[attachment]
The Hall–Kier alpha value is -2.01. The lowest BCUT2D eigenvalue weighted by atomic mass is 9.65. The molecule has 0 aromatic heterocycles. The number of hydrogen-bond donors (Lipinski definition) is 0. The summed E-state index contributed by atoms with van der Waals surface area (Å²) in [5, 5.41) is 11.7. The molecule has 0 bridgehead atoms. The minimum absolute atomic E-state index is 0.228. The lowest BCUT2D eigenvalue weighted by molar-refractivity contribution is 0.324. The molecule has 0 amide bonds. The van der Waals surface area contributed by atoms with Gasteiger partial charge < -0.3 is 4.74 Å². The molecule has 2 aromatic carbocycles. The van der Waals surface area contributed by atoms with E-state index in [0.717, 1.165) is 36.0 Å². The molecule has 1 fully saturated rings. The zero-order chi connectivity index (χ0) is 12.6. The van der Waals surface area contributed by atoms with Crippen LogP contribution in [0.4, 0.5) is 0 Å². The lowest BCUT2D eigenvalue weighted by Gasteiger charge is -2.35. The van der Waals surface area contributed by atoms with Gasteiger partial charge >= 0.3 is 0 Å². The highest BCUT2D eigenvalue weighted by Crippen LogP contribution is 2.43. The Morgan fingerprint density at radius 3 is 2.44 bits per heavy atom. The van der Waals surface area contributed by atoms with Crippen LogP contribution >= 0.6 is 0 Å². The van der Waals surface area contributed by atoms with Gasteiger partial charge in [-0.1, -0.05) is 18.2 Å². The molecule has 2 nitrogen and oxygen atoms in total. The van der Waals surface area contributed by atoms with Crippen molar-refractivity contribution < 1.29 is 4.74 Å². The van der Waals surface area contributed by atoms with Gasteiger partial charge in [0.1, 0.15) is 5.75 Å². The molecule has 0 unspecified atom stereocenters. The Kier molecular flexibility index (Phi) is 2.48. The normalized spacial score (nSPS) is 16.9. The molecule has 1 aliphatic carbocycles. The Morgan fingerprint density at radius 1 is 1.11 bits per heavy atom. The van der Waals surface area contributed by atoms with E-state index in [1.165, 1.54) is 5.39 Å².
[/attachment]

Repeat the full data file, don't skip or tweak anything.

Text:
The Hall–Kier alpha value is -2.01. The lowest BCUT2D eigenvalue weighted by atomic mass is 9.65. The molecule has 0 aromatic heterocycles. The number of hydrogen-bond donors (Lipinski definition) is 0. The summed E-state index contributed by atoms with van der Waals surface area (Å²) in [5, 5.41) is 11.7. The molecule has 0 bridgehead atoms. The minimum absolute atomic E-state index is 0.228. The lowest BCUT2D eigenvalue weighted by molar-refractivity contribution is 0.324. The molecule has 0 amide bonds. The van der Waals surface area contributed by atoms with Gasteiger partial charge < -0.3 is 4.74 Å². The molecule has 2 aromatic carbocycles. The van der Waals surface area contributed by atoms with E-state index in [0.717, 1.165) is 36.0 Å². The molecule has 1 fully saturated rings. The zero-order chi connectivity index (χ0) is 12.6. The van der Waals surface area contributed by atoms with Crippen LogP contribution in [0.4, 0.5) is 0 Å². The lowest BCUT2D eigenvalue weighted by Gasteiger charge is -2.35. The van der Waals surface area contributed by atoms with Gasteiger partial charge >= 0.3 is 0 Å². The highest BCUT2D eigenvalue weighted by Crippen LogP contribution is 2.43. The Morgan fingerprint density at radius 3 is 2.44 bits per heavy atom. The van der Waals surface area contributed by atoms with Crippen LogP contribution >= 0.6 is 0 Å². The van der Waals surface area contributed by atoms with Gasteiger partial charge in [-0.1, -0.05) is 18.2 Å². The molecule has 2 nitrogen and oxygen atoms in total. The van der Waals surface area contributed by atoms with Crippen molar-refractivity contribution < 1.29 is 4.74 Å². The van der Waals surface area contributed by atoms with Gasteiger partial charge in [0.1, 0.15) is 5.75 Å². The molecule has 0 unspecified atom stereocenters. The Kier molecular flexibility index (Phi) is 2.48. The normalized spacial score (nSPS) is 16.9. The molecule has 1 aliphatic carbocycles. The Morgan fingerprint density at radius 1 is 1.11 bits per heavy atom. The van der Waals surface area contributed by atoms with E-state index in [1.165, 1.54) is 5.39 Å².